Just before I left for Italy in 1978, my grandfather told me I must check in on our family. He said that he wanted me to give them some money, and handed me $200.00. Grandpa Gianni had been sending them cash since he left Italy in the early teens, but to my modern sensibilities, shoving wads of cash at family seemed rather crass, not to mention awkward, but I decided to size up the situation before making any final decisions.

When we finally arrived in the tiny village of Scurtabo, nestled in the rolling hills of Genoa, it took us a full day to find my family home. Ultimately, after a lengthy conversation with the local parish priest, we were directed to a small stone farmhouse on a hill, and deposited at the residence of my great-aunt Annunziata and her son, Nunzio. It was beautiful. I asked her, in broken Italian, where my grandfather had been born. Her answer was stunningly simple, as she pointed to a second small building holding only a straw bed. “proprio qui” she responded, pointing to the bed. “Right here.” It took a few minutes for me to absorb that. The continuity of history that lay within this these walls, so far from my home in California, where my grandfather had immigrated so many years ago. I could see my grandfather running about these hills as a child, playing next to the home his father had built for the family at the turn of a different century. It was, to put it mildly, trans-formative.

Soondubuchigae (Spicy Tofu Stew)

Soondubuchigae (Spicy Tofu Stew)

After a brief tour of the property, we gathered in the kitchen for a meal. Seated around a small wooden table, perched atop a floor of pounded dirt, where live chickens scurried about like house pets. The sweet, country breeze came into the room through the glass-less square holes in the walls that served as windows, unimpeded by any semblance of curtains. My great-aunt bustled in her kitchen, her black head scarf and dress creating the illusion that she had stepped out of another time, as she loaded the table with homemade salumi and a variety of cheeses, accompanied by fresh baked bread and, of course, red wine. It was, in its simplicity, one of the best meals I have ever tasted. There were five in my party, and she fed us all to the point where we could eat no more. At the conclusion of the meal, Nunzio brought out a keg of what I believed to be grappa, and began to pour. But when I asked him if it were grappa, he shook his head and replied, “No, è il brandy.” So we drank his “brandy” and raised our glasses to new-found family. When we finally got up to leave, it was almost dark. I kissed my great-aunt good-bye and pressed all my remaining cash into her hand, finding ultimately, it was among the most natural acts of my life. This woman had entertained me by emptying her larder, and had done so without hesitation. She and her son would willingly go hungry, in order that visiting family had a memorable meal in her home. And that, dear readers, is the definition of what it means to eat at a peasant’s table.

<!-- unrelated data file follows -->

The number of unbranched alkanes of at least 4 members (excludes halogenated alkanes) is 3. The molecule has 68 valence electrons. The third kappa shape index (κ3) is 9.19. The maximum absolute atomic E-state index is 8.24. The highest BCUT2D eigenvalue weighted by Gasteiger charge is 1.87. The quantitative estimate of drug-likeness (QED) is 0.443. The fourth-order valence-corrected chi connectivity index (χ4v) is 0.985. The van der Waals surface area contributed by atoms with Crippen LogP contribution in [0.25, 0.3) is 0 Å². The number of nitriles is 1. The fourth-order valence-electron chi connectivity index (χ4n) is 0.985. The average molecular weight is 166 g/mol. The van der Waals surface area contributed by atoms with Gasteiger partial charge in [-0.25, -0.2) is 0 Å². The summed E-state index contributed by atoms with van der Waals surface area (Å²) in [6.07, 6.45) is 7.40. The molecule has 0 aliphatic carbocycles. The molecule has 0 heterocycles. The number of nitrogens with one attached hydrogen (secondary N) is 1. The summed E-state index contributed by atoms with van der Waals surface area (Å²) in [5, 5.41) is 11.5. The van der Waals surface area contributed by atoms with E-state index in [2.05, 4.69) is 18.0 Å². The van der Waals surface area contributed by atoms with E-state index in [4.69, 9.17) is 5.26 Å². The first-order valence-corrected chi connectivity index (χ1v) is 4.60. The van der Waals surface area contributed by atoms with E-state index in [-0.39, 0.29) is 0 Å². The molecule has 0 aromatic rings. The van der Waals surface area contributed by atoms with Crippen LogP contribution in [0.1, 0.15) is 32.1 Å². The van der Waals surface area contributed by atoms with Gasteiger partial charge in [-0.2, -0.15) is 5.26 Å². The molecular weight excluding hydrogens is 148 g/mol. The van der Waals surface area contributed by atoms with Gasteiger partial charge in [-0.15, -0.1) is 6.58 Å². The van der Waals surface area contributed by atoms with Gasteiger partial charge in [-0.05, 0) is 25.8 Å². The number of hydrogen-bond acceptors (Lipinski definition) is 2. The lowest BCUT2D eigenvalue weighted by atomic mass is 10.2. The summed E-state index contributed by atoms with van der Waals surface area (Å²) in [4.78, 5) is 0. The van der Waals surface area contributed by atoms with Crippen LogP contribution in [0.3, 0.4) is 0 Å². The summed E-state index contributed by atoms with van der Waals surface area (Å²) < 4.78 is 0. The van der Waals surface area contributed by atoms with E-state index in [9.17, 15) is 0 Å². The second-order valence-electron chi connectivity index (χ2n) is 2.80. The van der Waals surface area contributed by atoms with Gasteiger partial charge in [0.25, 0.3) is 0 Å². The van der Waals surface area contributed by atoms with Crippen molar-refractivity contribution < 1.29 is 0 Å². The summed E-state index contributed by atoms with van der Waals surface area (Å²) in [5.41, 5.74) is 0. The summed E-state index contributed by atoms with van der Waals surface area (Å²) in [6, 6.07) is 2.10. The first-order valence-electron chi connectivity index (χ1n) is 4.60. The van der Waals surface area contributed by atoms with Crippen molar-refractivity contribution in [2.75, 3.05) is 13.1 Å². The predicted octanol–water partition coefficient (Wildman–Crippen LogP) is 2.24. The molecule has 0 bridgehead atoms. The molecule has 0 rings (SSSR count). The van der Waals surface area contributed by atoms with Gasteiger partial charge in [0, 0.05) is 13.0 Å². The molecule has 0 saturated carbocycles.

You never leave hungry and you always feel welcome. No matter the unspoken cost to your host.

***

Bibimbap (with spicy pork, and the requisite egg)

Bibimbap (with spicy pork, and the requisite egg)

When I eat any form of peasant food in a restaurant, I am reminded of this ethos. Of the staples provided at a peasant’s table. The flavors, the abundance and most importantly, the vibrant hospitality that is provided the diner with every bountiful bite. If it’s done right, a simple meal is as satisfying and rewarding as any to be found at a 3-star Michelin establishment. The peasant’s table offers no distractions, no sleight of hand, only the food and its flavors. The history of its people comes through, as their story is recounted through every mouthful, the flavors recalling all the meals that have been laid out before, in just the same way, for all the generations of guests that have come before you. Bowl’d Korean in Oakland provides just such a meal, and does so with an effortless grace. The simple rituals of Korean tradition replayed, in lilting melody, for the guest dining with them in that moment. The staff at Bowl’d captures the song of the peasant to perfection. They are welcoming and informative, cheerily letting you know what they have laid before you and delightfully invested in their guests enjoyment of each savory bite. I was reminded of my great-aunt’s table (and my cousin Nunzio’s “brandy”) as I read the instructions on how to serve one another the Soju, an ancient rice, grain and sweet potato alcohol that reminds one very much of that peasant brandy consumed in the hills of Italy so many years ago.

We began our meal by sampling the little bowl of Myulchi Bokum (salted, crispy fried anchovies), a traditional finger food to whet the appetite for the meal about to be served. They were fascinating, the little silver tidbits in a tiny silver bowl beckoned and glittered, as though each one had a story to be told. It felt as though I was actually eating in Korea.

Never having yet formally had a Bibimbap, except perhaps a “reinvented” sampling at a Food Truck festival, I felt obligated to begin there, selecting a spicy pork as my protein for the dish. The flavors were astounding, each bit of crispy rice at the bottom of my bowl felt like finding tiny, hidden bits of treasure. Another ritual. Perhaps the best thing about eating at a traditional Korean BBQ place aside from the abundance of flavor, is the infinite combination of same in each bite. That ritual, the blending of banchan with each mouthful of Bibimbap, creating a choose-your-own-adventure of flavors, was a form of interacting with the food that provides a second level of enjoyment. Bowl’d maintains that tradition by setting the table with limitless banchan side dishes, each a marvel to be experienced in its own right, or blended in combination with a mouthful of another dish. The banchan is served initially in small portions, so that the diners may select their favorites and call for refills. The servers were attentive, bringing generous portions of our table’s particular banchan favorites immediately upon obtaining our selections. Our server was thrilled to see our enthusiasm for the meal, and her attitude kept us engaged in the experience without ever feeling hovered over. She had the natural ability to host, and it all felt very personal, and it was good.